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ORIGINAL RESEARCH article

Front. Psychol., 25 February 2020 | https://doi.org/10.3389/fpsyg.2020.00147

Objectified Body Consciousness, Body Image Control in Photos, and Problematic Social Networking: The Role of Appearance Control Beliefs

  • 1Department of Humanities, University of Naples Federico II, Naples, Italy
  • 2School of Social Sciences, Nottingham Trent University, Nottingham, United Kingdom

At present, adolescents’ photo-taking and photo-sharing on social media represent ubiquitous practices and objectified body consciousness (OBC) might offer a useful framework to explore online self-presentation and social networking site (SNS) use. Indeed, SNS might represent a highly accessible medium for socializing with self-objectification. However, the relationship between OBC components and problematic SNS use is still understudied. The present study evaluated the previously unexplored predictive role of appearance control beliefs on problematic SNS use, testing the mediating effect of body image control in photos (BICP) across male and female groups. A total of 693 adolescents (55% females; mean age 16 years) participated in the study. Results showed the negatively predictive role of appearance control beliefs on control over body image in photos. Moreover, BICP mediated the appearance control beliefs’ negative effect on problematic SNS use in girls. The present study tested the unexplored effect of appearance control beliefs upon problematic SNS use, contributing to the OBC research field and the ongoing debate concerning predictive and protective factors in problematic SNS use.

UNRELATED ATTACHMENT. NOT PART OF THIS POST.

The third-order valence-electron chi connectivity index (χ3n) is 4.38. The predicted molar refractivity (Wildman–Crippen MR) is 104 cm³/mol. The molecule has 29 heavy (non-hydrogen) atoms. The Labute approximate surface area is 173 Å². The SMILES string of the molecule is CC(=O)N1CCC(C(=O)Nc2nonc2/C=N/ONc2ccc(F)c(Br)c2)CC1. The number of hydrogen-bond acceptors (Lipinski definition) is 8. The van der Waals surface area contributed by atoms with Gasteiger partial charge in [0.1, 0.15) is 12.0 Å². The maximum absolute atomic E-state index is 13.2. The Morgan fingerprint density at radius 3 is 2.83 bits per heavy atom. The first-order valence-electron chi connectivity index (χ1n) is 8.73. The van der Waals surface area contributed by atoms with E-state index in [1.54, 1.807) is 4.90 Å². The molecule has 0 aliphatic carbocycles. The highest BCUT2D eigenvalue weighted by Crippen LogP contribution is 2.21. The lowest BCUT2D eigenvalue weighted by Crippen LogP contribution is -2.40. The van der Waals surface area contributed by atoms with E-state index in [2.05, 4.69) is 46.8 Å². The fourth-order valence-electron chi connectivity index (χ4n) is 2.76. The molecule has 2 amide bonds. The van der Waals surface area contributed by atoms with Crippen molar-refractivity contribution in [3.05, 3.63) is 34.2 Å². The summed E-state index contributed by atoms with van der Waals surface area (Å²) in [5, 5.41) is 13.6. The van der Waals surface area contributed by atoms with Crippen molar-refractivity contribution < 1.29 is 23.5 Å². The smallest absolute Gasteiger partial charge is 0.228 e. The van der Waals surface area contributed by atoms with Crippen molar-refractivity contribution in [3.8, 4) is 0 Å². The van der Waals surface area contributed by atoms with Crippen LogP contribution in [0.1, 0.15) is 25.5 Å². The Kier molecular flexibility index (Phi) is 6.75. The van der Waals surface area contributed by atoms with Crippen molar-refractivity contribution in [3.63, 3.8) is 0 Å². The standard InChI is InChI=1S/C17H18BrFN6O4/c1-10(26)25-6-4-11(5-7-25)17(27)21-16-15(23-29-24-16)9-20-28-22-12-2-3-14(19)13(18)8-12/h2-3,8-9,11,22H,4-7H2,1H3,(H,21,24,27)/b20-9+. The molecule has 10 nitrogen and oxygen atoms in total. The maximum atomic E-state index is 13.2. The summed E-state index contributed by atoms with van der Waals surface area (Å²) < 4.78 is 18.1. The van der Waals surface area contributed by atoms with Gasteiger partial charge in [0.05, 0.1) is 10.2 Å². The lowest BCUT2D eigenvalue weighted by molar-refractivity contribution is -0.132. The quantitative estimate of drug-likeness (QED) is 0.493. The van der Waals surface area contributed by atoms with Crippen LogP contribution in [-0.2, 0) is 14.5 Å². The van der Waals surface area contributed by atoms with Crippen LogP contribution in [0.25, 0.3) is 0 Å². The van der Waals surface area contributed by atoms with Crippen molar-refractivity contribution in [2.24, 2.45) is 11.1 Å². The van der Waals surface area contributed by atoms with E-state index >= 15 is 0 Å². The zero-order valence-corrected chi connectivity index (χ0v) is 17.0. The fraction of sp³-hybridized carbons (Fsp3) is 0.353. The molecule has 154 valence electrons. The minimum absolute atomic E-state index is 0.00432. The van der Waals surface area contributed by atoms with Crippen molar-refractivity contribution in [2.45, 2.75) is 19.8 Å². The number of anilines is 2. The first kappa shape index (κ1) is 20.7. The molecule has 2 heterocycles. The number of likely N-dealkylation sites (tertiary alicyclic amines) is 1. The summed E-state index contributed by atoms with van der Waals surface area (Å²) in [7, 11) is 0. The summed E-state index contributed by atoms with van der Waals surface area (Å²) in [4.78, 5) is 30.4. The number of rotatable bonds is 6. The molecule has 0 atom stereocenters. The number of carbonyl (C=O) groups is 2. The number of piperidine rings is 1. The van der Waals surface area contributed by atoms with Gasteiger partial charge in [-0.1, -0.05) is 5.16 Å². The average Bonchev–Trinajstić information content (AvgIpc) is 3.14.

Introduction